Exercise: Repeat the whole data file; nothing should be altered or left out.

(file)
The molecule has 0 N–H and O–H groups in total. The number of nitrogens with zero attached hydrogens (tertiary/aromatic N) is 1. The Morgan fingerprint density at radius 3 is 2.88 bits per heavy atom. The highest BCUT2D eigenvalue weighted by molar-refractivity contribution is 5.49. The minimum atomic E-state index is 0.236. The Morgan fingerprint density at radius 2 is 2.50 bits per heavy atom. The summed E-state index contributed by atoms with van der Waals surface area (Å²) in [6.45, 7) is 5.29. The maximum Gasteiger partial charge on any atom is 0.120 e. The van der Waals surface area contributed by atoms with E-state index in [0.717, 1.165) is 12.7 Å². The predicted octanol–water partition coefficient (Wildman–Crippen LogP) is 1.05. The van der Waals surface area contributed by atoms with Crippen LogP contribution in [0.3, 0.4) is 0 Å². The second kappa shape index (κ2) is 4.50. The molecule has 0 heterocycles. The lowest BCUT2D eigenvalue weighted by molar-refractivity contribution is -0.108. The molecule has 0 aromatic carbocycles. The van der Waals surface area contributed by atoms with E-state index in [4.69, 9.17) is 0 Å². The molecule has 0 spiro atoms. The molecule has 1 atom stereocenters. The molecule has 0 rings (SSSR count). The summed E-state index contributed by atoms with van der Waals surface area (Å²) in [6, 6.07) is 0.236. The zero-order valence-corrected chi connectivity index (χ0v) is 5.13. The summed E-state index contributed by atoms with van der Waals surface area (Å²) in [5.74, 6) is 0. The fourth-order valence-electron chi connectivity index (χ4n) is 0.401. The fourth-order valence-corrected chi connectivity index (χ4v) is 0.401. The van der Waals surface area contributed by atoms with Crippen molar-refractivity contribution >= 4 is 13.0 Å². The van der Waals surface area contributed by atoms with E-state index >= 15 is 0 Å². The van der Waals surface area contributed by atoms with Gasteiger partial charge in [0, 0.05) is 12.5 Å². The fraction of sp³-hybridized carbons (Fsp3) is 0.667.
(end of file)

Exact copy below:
The molecule has 0 N–H and O–H groups in total. The number of nitrogens with zero attached hydrogens (tertiary/aromatic N) is 1. The Morgan fingerprint density at radius 3 is 2.88 bits per heavy atom. The highest BCUT2D eigenvalue weighted by molar-refractivity contribution is 5.49. The minimum atomic E-state index is 0.236. The Morgan fingerprint density at radius 2 is 2.50 bits per heavy atom. The summed E-state index contributed by atoms with van der Waals surface area (Å²) in [6.45, 7) is 5.29. The maximum Gasteiger partial charge on any atom is 0.120 e. The van der Waals surface area contributed by atoms with E-state index in [0.717, 1.165) is 12.7 Å². The predicted octanol–water partition coefficient (Wildman–Crippen LogP) is 1.05. The van der Waals surface area contributed by atoms with Crippen LogP contribution in [0.3, 0.4) is 0 Å². The second kappa shape index (κ2) is 4.50. The molecule has 0 heterocycles. The lowest BCUT2D eigenvalue weighted by molar-refractivity contribution is -0.108. The molecule has 0 aromatic carbocycles. The van der Waals surface area contributed by atoms with E-state index in [4.69, 9.17) is 0 Å². The molecule has 0 spiro atoms. The molecule has 1 atom stereocenters. The molecule has 0 rings (SSSR count). The summed E-state index contributed by atoms with van der Waals surface area (Å²) in [6, 6.07) is 0.236. The zero-order valence-corrected chi connectivity index (χ0v) is 5.13. The summed E-state index contributed by atoms with van der Waals surface area (Å²) in [5.74, 6) is 0. The fourth-order valence-electron chi connectivity index (χ4n) is 0.401. The fourth-order valence-corrected chi connectivity index (χ4v) is 0.401. The van der Waals surface area contributed by atoms with Crippen molar-refractivity contribution >= 4 is 13.0 Å². The van der Waals surface area contributed by atoms with E-state index >= 15 is 0 Å². The van der Waals surface area contributed by atoms with Gasteiger partial charge in [0, 0.05) is 12.5 Å². The fraction of sp³-hybridized carbons (Fsp3) is 0.667.